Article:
See Why These Kids and Teachers in San Diego Are Screaming in Celebration

Through XQ: The Super School Project, 10 schools have been awarded the chance to create novel approaches to educating high-school students.

Cynics have been dismissive of the program, calling it a waste of money or educational tourism.

These same people complain that the voices of teachers and students go unheard.

If these critics bothered to learn about XQ, they would realize it’s one of the most empowering efforts being undertaken in education today.


One of the winners, Vista High, will use its $10 million to expand an existing personalized learning program, which enables students to take advantage of individualized classes and online learning to learn at their own speed and work in small groups, to the entire school.

The curriculum will be created by teachers and students. A traditional suburban high school in northern San Diego County, Vista is currently working with software developers to design an app that tracks students’ progress.

Classes will incorporate the United Nations goals for sustainable development, where students will complete work tackling global issues like poverty, hunger, health, education and the environment.

Individualized learning is by no means a new concept. But outside of expensive private schools and a few scattered public schools, students are rarely entrusted to show such high levels of creativity and independence.

Anthony Barela, Vista High’s principal, says the prize money will allow his school–where 73 percent of its students are Latino and 65 percent qualify for free or reduced-price lunch—to offer an atypical education in a district school serving a higher-need population.

“We’re not going to have the divide of the haves and have nots,” he said on this video. “This is going to give our kids some equity.”


The innovation of XQ doesn’t just lie in funding radical reinventions of high schools, but in giving teachers and students a real voice in the re-creation of their schools.

The competition asked teams of teachers, students, and nonprofit organizations to submit proposals. How often do students get to share their ideas with their teachers and help apply for a $10 million prize? When are kids afforded the opportunity to shape the future of their schools? Under what other instances can teachers look at their students as peers?

XQ has placed huge bets on student and teacher voice, emphasizing the importance of teachers and kids working together as partners instead of the impersonal relationship so common between the two camps.

And as a recent report has shown, the relationship has soured. More than 60,000 students and 4,000 in at least a dozen states took online surveys asking whether they enjoy positive relationships at school. The report found there is a large disconnect in how students and teachers perceive their work and one another:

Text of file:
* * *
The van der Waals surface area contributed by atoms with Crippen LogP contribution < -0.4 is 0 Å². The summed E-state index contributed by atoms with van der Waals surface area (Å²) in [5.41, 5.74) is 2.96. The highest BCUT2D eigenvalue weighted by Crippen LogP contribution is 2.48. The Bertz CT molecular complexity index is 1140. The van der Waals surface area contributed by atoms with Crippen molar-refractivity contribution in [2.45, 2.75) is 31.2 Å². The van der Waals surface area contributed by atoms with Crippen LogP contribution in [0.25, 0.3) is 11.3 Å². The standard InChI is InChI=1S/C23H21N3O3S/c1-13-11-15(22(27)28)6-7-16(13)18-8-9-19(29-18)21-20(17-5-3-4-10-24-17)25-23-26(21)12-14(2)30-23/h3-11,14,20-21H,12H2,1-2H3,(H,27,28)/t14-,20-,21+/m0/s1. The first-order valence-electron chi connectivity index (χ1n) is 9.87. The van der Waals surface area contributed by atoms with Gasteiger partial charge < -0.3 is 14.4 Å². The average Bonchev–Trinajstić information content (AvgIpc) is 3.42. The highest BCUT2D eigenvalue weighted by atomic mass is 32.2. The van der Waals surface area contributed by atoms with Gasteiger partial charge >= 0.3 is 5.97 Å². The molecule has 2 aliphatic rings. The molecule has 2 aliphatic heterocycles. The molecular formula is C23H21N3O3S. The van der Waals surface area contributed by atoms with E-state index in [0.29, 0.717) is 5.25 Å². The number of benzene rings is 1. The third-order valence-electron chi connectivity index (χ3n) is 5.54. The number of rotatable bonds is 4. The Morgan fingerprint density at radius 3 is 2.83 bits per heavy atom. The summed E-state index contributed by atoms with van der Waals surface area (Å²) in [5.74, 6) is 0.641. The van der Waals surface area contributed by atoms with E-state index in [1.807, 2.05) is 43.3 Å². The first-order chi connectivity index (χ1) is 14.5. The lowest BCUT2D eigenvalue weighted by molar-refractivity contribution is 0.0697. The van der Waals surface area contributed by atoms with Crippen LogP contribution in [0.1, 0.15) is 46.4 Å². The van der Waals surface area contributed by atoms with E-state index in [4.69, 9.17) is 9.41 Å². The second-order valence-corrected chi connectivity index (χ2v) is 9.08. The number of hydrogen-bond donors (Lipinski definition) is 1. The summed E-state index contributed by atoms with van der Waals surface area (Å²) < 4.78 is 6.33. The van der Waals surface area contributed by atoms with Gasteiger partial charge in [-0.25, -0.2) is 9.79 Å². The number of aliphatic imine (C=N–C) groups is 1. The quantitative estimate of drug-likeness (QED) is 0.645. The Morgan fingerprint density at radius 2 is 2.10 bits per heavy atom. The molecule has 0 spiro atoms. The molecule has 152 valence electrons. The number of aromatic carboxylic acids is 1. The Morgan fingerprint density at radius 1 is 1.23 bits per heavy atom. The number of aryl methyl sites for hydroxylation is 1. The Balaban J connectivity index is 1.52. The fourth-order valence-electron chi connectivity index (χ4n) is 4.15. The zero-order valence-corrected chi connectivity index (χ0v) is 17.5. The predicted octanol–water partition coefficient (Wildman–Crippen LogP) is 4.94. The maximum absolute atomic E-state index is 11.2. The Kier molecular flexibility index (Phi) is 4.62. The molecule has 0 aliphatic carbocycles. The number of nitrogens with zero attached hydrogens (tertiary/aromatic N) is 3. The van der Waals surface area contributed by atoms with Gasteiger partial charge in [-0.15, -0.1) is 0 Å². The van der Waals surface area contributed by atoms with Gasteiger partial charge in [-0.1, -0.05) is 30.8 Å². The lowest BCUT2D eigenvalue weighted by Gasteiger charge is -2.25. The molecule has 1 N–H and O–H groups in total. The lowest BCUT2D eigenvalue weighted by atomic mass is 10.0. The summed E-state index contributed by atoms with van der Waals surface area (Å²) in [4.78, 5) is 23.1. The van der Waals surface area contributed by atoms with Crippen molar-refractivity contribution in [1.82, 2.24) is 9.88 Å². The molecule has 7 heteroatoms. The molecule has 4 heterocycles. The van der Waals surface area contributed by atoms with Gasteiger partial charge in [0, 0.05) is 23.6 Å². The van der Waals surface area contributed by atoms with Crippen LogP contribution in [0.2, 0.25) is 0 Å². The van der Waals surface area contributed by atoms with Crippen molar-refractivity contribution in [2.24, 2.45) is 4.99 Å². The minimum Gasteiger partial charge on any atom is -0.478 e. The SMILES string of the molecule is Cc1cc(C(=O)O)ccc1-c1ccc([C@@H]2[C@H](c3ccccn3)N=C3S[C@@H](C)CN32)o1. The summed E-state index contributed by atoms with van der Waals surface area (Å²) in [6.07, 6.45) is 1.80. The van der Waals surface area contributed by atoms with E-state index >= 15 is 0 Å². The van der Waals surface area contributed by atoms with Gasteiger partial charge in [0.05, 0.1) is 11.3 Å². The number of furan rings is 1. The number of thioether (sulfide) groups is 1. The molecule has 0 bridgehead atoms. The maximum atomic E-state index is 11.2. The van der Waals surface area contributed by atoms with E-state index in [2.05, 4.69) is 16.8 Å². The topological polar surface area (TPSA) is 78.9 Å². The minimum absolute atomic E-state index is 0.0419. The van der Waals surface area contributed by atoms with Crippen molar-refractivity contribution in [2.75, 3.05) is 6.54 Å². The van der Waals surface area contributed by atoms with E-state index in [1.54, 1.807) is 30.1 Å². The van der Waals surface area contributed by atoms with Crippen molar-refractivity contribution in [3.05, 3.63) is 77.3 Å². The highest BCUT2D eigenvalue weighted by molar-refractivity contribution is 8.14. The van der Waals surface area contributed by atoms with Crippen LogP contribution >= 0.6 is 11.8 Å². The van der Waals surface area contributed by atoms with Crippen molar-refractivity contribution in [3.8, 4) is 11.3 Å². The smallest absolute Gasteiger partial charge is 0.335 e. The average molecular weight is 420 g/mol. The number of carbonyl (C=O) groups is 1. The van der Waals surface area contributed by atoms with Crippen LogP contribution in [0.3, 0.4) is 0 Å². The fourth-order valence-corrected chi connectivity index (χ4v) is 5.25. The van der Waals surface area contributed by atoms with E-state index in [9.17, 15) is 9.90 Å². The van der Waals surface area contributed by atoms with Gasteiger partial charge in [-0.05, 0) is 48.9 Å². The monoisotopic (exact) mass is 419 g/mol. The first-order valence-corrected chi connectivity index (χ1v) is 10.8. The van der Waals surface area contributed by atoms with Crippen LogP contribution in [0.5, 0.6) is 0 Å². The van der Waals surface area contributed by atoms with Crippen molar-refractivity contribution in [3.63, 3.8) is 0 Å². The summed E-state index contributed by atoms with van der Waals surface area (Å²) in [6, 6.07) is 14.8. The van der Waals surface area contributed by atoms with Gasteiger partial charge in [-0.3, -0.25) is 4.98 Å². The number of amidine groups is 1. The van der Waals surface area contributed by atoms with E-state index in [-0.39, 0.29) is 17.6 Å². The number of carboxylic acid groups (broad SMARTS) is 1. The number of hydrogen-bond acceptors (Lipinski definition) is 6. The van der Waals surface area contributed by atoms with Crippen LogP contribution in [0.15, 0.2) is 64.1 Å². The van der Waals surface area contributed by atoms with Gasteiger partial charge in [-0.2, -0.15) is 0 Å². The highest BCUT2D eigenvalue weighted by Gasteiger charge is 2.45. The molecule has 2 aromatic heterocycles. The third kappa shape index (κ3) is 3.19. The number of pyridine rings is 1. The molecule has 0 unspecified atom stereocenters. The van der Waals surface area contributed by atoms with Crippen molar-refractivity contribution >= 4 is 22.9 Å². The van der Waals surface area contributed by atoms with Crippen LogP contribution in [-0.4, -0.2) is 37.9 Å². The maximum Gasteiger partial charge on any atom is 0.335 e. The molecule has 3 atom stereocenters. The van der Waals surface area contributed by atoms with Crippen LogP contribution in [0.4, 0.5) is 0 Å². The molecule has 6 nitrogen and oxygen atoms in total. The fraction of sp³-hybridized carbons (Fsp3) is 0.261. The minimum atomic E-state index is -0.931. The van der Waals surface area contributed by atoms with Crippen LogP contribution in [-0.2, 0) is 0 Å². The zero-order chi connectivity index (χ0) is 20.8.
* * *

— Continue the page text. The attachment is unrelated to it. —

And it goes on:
• Although 99 percent of teachers reported they respect students, only 58 percent of students feel respected.
  • 82 percent of teachers say they solicit student opinions, but only 47 percent of students agreed.
  • Only 57 percent of students agree with the statement “School inspires me to learn.”
  • Just 64 percent of teachers agree that their school is a dynamic and creative learning environment.
  • Fewer than half of students—49 percent—report they enjoy attending school.

This is more than a disconnect; it’s a divorce.

Spiffy technology and more challenging coursework don’t matter if students and teachers don’t have some say in how it’s all rolled out. By calling on students and teachers to create schools in which they can feel invested, XQ is pushing them to reimagine high school as a place they can both enjoy and derive meaning from.

If this celebratory screaming of adults and kids in a Vista High classroom is any indication, we may be one step closer to achieving this goal.

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Caroline Bermudez

Caroline Bermudez

Caroline Bermudez joined Education Post as its Senior Writer after eight years as a journalist. She was Staff Editor at The Chronicle of Philanthropy, covering the nonprofit world, with a particular focus on foundations and high net-worth giving. She has interviewed prominent business, political and philanthropic leaders including Colin Powell, Ronald Perelman, Carl Icahn, Patty Stonesifer and Eli Broad. She also assisted with The Chronicle’s Philanthropy 50, its annual ranking of America’s most generous donors.

A proud graduate of Chicago Public Schools, she has a B.A. in history from Swarthmore College.

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